Throughout the two books Mark uses examples from his own life and doesn’t sugar coat anything. They’re humorous and honest, he tells of how, as a younger man he was hedonistic and self centred. His priorities had been based around sex and self gratification, and how with each new experience he became less satisfied.

They are not an easy read and if you are offended by bad language they may not be books for you. That said, I am glad I have read them and I’m sure I’ll dip back into them from time to time.

I was really excited to download the new Logan McRae book by Stuart McBride. All that’s Dead is book number twelve for this collection of characters who, book by book, get more rounded and entertaining.

Logan has returned to professional standards after a long period of absence – you’ll remember he was shot at the end of an earlier book. All that’s Dead joins him on his first day back. He’s assigned a few simple tasks which should re-establish him in the team.

Nothing’s straightforward in the life of DI Logan McRae and he’s soon wrapped up in a web of torture, Scotts nationalism, and police politics. D.S Roberta Steel is her usual terrible self while D.C “Tufty” Quirrel flits between genius simpleton and astrophysics geek.

It’s a hard book to put down. I read it in three sittings and then downloaded the audible file. Listening to Steve Worsley bring Stuart’s characters to life has eaten up several hundred miles this summer and I’ve sat in lay-bys for long periods to avoid turning it off at a good bit. It’s all good bits.

I highly recommend this as it’s a great read and hope you get as much pleasure from All that’s Dead as I have.

Over the last few weeks I’ve enjoyed a number of books but few more than the latest offering from Christoper Brookmyre. Fallen Angel documents how the members of a family each come to terms, or fail to come to terms, with a tragic event.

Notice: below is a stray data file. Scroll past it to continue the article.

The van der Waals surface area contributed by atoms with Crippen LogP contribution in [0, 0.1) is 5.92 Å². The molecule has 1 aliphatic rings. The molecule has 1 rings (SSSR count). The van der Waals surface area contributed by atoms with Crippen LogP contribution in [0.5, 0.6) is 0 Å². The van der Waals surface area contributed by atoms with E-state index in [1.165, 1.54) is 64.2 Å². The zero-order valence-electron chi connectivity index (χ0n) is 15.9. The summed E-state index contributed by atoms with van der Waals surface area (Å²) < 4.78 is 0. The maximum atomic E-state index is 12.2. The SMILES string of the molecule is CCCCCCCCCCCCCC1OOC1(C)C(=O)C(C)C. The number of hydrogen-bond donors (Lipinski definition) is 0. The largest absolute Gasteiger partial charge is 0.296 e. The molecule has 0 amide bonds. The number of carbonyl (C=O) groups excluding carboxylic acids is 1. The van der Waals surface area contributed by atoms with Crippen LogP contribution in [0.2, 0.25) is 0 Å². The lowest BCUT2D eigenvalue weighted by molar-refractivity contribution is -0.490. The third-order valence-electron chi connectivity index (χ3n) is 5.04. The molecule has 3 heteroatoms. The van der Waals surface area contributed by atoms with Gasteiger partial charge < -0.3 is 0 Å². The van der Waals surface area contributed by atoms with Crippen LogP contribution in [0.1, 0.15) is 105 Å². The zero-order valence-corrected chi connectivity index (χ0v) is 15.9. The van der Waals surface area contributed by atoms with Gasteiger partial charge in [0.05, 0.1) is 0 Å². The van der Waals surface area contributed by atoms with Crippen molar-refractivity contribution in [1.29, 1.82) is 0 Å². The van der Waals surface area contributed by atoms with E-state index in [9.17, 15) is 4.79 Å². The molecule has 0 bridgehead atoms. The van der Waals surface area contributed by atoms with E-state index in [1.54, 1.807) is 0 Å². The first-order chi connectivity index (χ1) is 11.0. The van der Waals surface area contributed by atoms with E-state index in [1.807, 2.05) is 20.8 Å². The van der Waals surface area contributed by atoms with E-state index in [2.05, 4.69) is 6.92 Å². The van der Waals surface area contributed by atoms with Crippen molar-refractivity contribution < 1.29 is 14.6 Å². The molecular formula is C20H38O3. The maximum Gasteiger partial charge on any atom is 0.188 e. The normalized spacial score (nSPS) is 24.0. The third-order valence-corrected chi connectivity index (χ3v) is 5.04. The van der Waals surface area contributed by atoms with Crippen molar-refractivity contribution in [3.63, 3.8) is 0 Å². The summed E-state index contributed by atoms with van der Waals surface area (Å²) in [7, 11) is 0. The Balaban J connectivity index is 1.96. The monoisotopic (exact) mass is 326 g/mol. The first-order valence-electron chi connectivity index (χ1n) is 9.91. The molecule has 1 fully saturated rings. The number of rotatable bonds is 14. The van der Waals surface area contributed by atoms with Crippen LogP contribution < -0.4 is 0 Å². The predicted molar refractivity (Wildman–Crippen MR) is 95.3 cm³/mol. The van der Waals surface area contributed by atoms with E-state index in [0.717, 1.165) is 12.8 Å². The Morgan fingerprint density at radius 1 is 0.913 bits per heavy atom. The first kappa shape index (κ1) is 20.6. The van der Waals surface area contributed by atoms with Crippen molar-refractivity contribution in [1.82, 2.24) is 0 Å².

Christopher Brookmyre book cover, Fallen Angel

The book spans three generations and several decades but the story is told over a few days only and is set in a small holiday compound on the coast of Portugal. It has the usual Brookmyre slow burn start but somewhere in the middle I just couldn’t put it down and had to stay up till the wee small hours to finish the story. When I got to the end I never saw it coming but on reflection it was obvious and he’d done his usual trick of hiding his secrets in plain sight.

If you’ve not read any of his books I’d suggest you begin with Quite Ugly One Morning which will introduce you to Jack Parlabane, a character who, although only featuring in six of the books, finds his way into several more as a background character.

An afternoon well spent in Scotland’s capital city.

After an interesting afternoon being guided around Edinburgh with Colin of Rebustours.com I have been revisiting his latest book which I read when it was first published. In the House of Lies sees our hero several years retired and to be frank, not in the best of health. He still manages to interfere with DI Siobhan Clarke as she investigates a dead body found in suspicious circumstances (is there any other kind) and lock horns with his nemesis Big Ger Cafferty who has come out of retirement to rule over the city once more. Anyway back to Colin and Rebustours.com He gave us several readings during our two hour tour and pointed out landmarks of note from the twenty five books. We saw Salisbury Crag, St Leonard’s police station and the City mortuary as well as The Royal Oak pub where the tour started from and where Gerald Cafferty went after his release from jail.